Temporal range: Late Cretaceous - Oligocene 70–33 Ma
|Fossil specimen of Leptictidium auderiense|
Leptictida (leptos iktis "small/slender weasel") is a possibly invalid extinct order of placental mammals. Their classification is contentious: according to cladistic studies, they may be (distantly) related to Euarchontoglires (rodents, primates and their relatives), although they are more recently regarded as the first branch to split from basal eutherians. One recent large-scale cladistic analysis of eutherian mammals favored lepictidans as close to the placental crown-clade; and several other recent analyses that included data from Cretaceous non-eutherian mammals found Leptictis to belong to the superorder Afrotheria
The leptictids are a characteristic example of the non-specialized placental mammals that took part in the late Cretaceous-Paleocene evolutionary radiation, originally bunched together in the order Insectivora. The leptictids became extinct during the Oligocene. Their archaic cranium and dentition make it difficult to determine their relationship to other groups. Leptictid postcranial anatomy has been studied from the well-preserved middle Eocene Leptictidium specimens found at Messel, Germany. 
Judging from these specimens, lepticids were small placentals with a body length ranging between 60–90 cm. The head had a long and slender snout, probably featuring a short trunk, which may have been used for scratching the undergrowth in search of insects and worms. The mouth's archaic dentition included two or three incisors, a canine, and V-shaped cheek-teeth - four premolars and three molars.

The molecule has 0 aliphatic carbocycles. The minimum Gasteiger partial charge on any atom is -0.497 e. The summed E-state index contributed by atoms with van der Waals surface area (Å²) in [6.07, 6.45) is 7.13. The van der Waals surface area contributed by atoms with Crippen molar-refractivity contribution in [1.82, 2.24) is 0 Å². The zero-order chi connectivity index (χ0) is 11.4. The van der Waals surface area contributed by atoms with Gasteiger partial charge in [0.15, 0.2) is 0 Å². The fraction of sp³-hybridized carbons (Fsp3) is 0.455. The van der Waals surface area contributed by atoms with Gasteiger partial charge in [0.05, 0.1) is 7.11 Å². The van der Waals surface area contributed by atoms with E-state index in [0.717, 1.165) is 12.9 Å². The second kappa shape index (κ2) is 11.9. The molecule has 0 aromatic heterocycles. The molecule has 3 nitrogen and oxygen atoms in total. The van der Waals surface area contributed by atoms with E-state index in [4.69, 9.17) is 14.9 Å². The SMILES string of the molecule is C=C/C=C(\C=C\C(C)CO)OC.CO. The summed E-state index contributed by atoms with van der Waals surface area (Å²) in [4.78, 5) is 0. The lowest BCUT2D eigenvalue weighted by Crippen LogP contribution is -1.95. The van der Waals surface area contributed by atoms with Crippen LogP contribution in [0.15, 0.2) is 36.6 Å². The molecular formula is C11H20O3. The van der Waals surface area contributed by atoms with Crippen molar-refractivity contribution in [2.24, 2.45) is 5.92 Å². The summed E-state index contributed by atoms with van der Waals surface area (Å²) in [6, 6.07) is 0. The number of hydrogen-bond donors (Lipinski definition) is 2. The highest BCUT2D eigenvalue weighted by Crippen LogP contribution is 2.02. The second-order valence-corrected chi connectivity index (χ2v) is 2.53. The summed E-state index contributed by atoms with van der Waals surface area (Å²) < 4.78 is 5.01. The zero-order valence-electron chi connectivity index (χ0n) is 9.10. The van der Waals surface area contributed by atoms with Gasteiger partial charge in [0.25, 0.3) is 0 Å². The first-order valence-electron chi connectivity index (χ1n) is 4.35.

Their forelegs were shortened, but their hind legs were elongated. While this anatomy is reminiscent of small kangaroos and jerboas, suggesting a jumping locomotion, the structure of the tarsal bones hints at a specialization for terrestrial running. Perhaps these animals were capable of both modes of locomotion; running slowly in search for food, and jumping quickly to avoid threats. Additionally, the Messel specimens feature a surprisingly long tail, unique among modern placental mammals, formed by 40 vertebrae and probably used for balance.
- Order Leptictida
- Family Gypsonictopidae
- Genus Gypsonictops
- Family Leptictidae
- Family Pseudorhyncocyonidae
- Family Gypsonictopidae
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- Resolving the relationships of Paleocene placental mammals
- Augustí and Antón, 2002, p. 5
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